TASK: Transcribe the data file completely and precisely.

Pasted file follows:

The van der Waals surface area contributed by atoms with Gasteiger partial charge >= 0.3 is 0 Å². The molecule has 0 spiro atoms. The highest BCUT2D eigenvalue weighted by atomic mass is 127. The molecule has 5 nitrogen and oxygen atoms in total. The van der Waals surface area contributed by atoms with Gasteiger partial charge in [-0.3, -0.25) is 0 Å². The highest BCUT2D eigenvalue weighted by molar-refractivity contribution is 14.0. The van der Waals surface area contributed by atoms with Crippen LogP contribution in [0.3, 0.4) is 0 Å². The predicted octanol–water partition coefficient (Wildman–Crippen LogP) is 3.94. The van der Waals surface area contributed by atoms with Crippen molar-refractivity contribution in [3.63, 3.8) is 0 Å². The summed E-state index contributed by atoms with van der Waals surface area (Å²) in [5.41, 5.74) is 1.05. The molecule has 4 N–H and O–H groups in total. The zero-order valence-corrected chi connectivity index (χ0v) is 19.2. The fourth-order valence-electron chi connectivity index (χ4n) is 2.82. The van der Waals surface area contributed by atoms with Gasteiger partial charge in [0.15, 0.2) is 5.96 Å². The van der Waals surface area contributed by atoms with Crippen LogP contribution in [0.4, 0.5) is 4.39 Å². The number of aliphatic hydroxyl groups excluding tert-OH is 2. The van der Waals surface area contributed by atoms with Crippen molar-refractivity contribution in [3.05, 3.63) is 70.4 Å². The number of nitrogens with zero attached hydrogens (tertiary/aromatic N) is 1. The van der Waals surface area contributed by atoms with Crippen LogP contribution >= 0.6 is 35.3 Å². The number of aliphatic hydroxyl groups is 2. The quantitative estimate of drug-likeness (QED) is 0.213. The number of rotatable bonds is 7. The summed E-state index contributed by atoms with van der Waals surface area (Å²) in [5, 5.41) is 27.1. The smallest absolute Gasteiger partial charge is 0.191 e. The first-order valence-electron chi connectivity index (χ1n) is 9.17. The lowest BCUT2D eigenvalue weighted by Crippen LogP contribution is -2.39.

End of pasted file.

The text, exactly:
The van der Waals surface area contributed by atoms with Gasteiger partial charge >= 0.3 is 0 Å². The molecule has 0 spiro atoms. The highest BCUT2D eigenvalue weighted by atomic mass is 127. The molecule has 5 nitrogen and oxygen atoms in total. The van der Waals surface area contributed by atoms with Gasteiger partial charge in [-0.3, -0.25) is 0 Å². The highest BCUT2D eigenvalue weighted by molar-refractivity contribution is 14.0. The van der Waals surface area contributed by atoms with Crippen LogP contribution in [0.3, 0.4) is 0 Å². The predicted octanol–water partition coefficient (Wildman–Crippen LogP) is 3.94. The van der Waals surface area contributed by atoms with Crippen molar-refractivity contribution in [3.63, 3.8) is 0 Å². The summed E-state index contributed by atoms with van der Waals surface area (Å²) in [5.41, 5.74) is 1.05. The molecule has 4 N–H and O–H groups in total. The zero-order valence-corrected chi connectivity index (χ0v) is 19.2. The fourth-order valence-electron chi connectivity index (χ4n) is 2.82. The van der Waals surface area contributed by atoms with Gasteiger partial charge in [0.15, 0.2) is 5.96 Å². The van der Waals surface area contributed by atoms with Crippen LogP contribution in [0.4, 0.5) is 4.39 Å². The number of aliphatic hydroxyl groups excluding tert-OH is 2. The van der Waals surface area contributed by atoms with Crippen molar-refractivity contribution in [3.05, 3.63) is 70.4 Å². The number of nitrogens with zero attached hydrogens (tertiary/aromatic N) is 1. The van der Waals surface area contributed by atoms with Crippen LogP contribution >= 0.6 is 35.3 Å². The number of aliphatic hydroxyl groups is 2. The quantitative estimate of drug-likeness (QED) is 0.213. The number of rotatable bonds is 7. The summed E-state index contributed by atoms with van der Waals surface area (Å²) in [5, 5.41) is 27.1. The smallest absolute Gasteiger partial charge is 0.191 e. The first-order valence-electron chi connectivity index (χ1n) is 9.17. The lowest BCUT2D eigenvalue weighted by Crippen LogP contribution is -2.39.